For a variety of reasons, I have chosen to dedicate this week to a 5-part series on the theology of the incarnation.  I’ll warn you in advance, it’s going to be equal parts challenge and reward. 

Rather than address the subject chronologically, I felt it best to address the subject thematically.  And so we start in the medieval period with a gentleman by the name of Anselem of Canterbury. 


We first have to understand that, by Anselem’s day, the church had long established the fact that Christ possessed two natures: He was fully God and fully man (we’ll actually be returning to this weird discussion of “natures” in a later post). 

But what Anselem sought was the reason God chose to become this “God-man.”  He would become famous for authoring a book called  Cur Deus Homo, from which this series gets its name.  Cur Deus Homo  is a Latin phrase that, when literally translated, means “Why [the] God man?”  In other words, Anselem was set on figuring out why the incarnation actually happened. 


Anselem’s argument makes its starting point the dawn of man’s history, a time when God walked alongside our ancestors in the cool of the Garden.  But that all changed when man rebelled against his Creator, finding himself cast outside Eden’s fellowship. 

Mind you, Anselem did not describe this “relationship” in the same way that modern writers do.  While modern writers often speak of friendship and intimacy, Anselem situated this story in the vernacular of the feudal system of the medieval period.  Man’s offense had damaged his relationship with God, described as the “lord of the manor.” 


For Anselem, sin was less a spiritual orientation and more an offense against God.  For simplicity’s sake, let’s summarize the argument as follows: 

(1)   Man and God originally shared a righteous relationship.

(2)   Man sinned against God, thus offending God’s character.

(3)   God’s character is infinite.

(4)   Therefore, the offense against God’s character is infinite. 

(5)   To satisfy the offense, a sacrifice must be made equal to the offense.

(6)   The offense is infinite.

(7)   Therefore the sacrifice must be infinite. 

(8)   Man made the offense.

(9)   Man must pay the price.

(10)  Man is finite.

(11)   Finite man is unable to pay the price. 

Confused yet?

Let’s say it this way: you’re driving through Detroit.  On your left is the Henry Ford Museum, stocked with a wide variety of exhibits, including some of the original Model T Fords.  On your right is a used car lot, stocked with a variety of used vehicles.  As you’re driving between these two landmarks, you lose control of the car.  You slide to the right, plowing into one of the used cars, totaling it.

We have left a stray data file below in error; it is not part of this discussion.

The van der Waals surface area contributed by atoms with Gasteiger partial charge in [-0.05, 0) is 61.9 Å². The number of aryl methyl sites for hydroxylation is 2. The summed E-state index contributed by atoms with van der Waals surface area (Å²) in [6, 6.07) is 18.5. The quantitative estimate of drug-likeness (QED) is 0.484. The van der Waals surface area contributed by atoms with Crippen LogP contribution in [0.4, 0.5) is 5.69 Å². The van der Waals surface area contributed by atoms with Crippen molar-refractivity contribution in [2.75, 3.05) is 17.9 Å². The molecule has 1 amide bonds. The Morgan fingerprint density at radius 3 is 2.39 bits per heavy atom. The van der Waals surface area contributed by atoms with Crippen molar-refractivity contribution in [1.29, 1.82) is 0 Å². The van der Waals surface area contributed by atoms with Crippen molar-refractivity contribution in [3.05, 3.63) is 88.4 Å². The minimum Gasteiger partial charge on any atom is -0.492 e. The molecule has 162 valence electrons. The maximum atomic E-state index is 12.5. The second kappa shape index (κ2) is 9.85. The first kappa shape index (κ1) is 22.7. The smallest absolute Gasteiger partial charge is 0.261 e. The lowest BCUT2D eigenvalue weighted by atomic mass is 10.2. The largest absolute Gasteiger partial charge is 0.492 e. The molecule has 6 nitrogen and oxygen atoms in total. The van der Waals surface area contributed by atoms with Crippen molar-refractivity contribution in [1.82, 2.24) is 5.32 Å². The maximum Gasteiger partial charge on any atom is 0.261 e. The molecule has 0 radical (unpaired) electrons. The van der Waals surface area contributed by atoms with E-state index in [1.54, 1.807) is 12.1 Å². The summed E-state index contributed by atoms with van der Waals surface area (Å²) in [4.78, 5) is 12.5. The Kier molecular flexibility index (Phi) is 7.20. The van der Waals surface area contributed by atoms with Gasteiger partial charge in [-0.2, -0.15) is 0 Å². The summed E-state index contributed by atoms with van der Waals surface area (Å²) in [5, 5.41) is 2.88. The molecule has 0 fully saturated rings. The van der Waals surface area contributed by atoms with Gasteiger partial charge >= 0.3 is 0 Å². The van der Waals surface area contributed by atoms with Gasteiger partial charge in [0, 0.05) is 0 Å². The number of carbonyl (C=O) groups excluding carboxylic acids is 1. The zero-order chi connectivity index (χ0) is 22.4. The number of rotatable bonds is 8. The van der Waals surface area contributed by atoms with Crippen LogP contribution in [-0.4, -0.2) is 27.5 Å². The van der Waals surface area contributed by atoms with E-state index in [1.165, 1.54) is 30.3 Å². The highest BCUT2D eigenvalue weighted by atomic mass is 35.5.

How much is the damage? 

Easy, right?  Just look at the sticker price, or look it up in the Kelly Blue Book.  Your insurance will certainly cover it. 

But what if you swerved to the left?  What if you had someone crashed through the museum’s walls, taking out the original Ford Model T?

How much is the damage?

There is no price that can be applied to this invaluable piece of Americana.  No matter how many zeroes you write on that check, you can never truly restore this priceless treasure. 

And that’s the same as with God’s character. 


Man is the guilty party, who must make amends for the damage done against God.  Anselem writes of this difficulty:

“But this cannot be done unless there is someone to pay to God for human sin something greater than everything that exists…If he is to give something of his own to God, it is also necessary for him to be greater than everything that is not God…but there is nothing above everything that is not God, save God Himself…Then no one but God can make that satisfaction…But no one ought to make it except man; otherwise man does not make satisfaction.” 

Since man is unable to make this provision on his own, God saw fit, while we were yet sinners, to take on human skin so that this sacrifice could be made on our behalf: “…while no one but God can make it and no one but man ought to make it, it is necessary for a God-man to make it.” (this and the preceding quote come from Cur Deus Homo, Book 2)


There are several implications of Anselem’s theory.  First, Jesus must be fully God and fully man.  Neither of these natures can be denied or ignored, lest this act of satisfaction be negated. 

Second, religion gets us nowhere.  This is why I so often call religious moralism “treadmill theology.”  Our rules and standards might make us sweat, but at the end of the day we haven’t gotten anywhere.  Only Christ can bring us back into connection with God. 


In the coming posts, we’ll examine this subject in greater detail, also looking at the dramatic implications of the incarnation for our lives and ministry.

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